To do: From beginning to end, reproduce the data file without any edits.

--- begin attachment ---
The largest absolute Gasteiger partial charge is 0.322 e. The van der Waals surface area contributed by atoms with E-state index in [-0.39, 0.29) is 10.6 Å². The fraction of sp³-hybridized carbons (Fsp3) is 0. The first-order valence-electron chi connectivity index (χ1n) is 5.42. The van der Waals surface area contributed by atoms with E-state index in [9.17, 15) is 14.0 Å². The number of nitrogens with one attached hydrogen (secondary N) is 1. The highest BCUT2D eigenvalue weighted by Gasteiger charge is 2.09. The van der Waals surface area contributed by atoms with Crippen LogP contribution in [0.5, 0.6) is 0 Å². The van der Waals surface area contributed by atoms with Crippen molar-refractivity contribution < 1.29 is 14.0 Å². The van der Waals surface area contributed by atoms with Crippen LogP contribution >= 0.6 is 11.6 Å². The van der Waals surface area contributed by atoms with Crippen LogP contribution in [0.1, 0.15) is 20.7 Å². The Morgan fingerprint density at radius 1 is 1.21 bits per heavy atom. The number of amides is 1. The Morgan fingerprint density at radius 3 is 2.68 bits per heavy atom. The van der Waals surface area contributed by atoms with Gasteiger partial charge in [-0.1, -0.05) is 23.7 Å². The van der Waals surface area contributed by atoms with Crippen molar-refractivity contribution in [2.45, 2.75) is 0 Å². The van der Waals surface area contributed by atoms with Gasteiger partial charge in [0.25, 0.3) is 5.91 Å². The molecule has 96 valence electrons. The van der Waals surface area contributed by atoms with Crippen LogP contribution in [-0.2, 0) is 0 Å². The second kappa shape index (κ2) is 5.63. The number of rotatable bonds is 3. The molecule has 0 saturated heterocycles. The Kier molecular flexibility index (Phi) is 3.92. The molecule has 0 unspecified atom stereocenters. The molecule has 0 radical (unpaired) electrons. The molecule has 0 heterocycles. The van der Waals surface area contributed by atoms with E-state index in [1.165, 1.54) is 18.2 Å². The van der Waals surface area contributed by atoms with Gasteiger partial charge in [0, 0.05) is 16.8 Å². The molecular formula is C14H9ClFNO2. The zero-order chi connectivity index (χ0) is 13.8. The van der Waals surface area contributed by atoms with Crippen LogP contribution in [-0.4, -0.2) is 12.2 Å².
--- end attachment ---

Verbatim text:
The largest absolute Gasteiger partial charge is 0.322 e. The van der Waals surface area contributed by atoms with E-state index in [-0.39, 0.29) is 10.6 Å². The fraction of sp³-hybridized carbons (Fsp3) is 0. The first-order valence-electron chi connectivity index (χ1n) is 5.42. The van der Waals surface area contributed by atoms with E-state index in [9.17, 15) is 14.0 Å². The number of nitrogens with one attached hydrogen (secondary N) is 1. The highest BCUT2D eigenvalue weighted by Gasteiger charge is 2.09. The van der Waals surface area contributed by atoms with Crippen LogP contribution in [0.5, 0.6) is 0 Å². The van der Waals surface area contributed by atoms with Crippen molar-refractivity contribution < 1.29 is 14.0 Å². The van der Waals surface area contributed by atoms with Crippen LogP contribution >= 0.6 is 11.6 Å². The van der Waals surface area contributed by atoms with Crippen LogP contribution in [0.1, 0.15) is 20.7 Å². The Morgan fingerprint density at radius 1 is 1.21 bits per heavy atom. The number of amides is 1. The Morgan fingerprint density at radius 3 is 2.68 bits per heavy atom. The van der Waals surface area contributed by atoms with Gasteiger partial charge in [-0.1, -0.05) is 23.7 Å². The van der Waals surface area contributed by atoms with Crippen molar-refractivity contribution in [2.45, 2.75) is 0 Å². The van der Waals surface area contributed by atoms with Gasteiger partial charge in [0.25, 0.3) is 5.91 Å². The molecule has 96 valence electrons. The van der Waals surface area contributed by atoms with Crippen LogP contribution in [-0.2, 0) is 0 Å². The second kappa shape index (κ2) is 5.63. The number of rotatable bonds is 3. The molecule has 0 saturated heterocycles. The Kier molecular flexibility index (Phi) is 3.92. The molecule has 0 unspecified atom stereocenters. The molecule has 0 radical (unpaired) electrons. The molecule has 0 heterocycles. The van der Waals surface area contributed by atoms with E-state index in [1.165, 1.54) is 18.2 Å². The van der Waals surface area contributed by atoms with Gasteiger partial charge in [0, 0.05) is 16.8 Å². The molecular formula is C14H9ClFNO2. The zero-order chi connectivity index (χ0) is 13.8. The van der Waals surface area contributed by atoms with Crippen LogP contribution in [-0.4, -0.2) is 12.2 Å².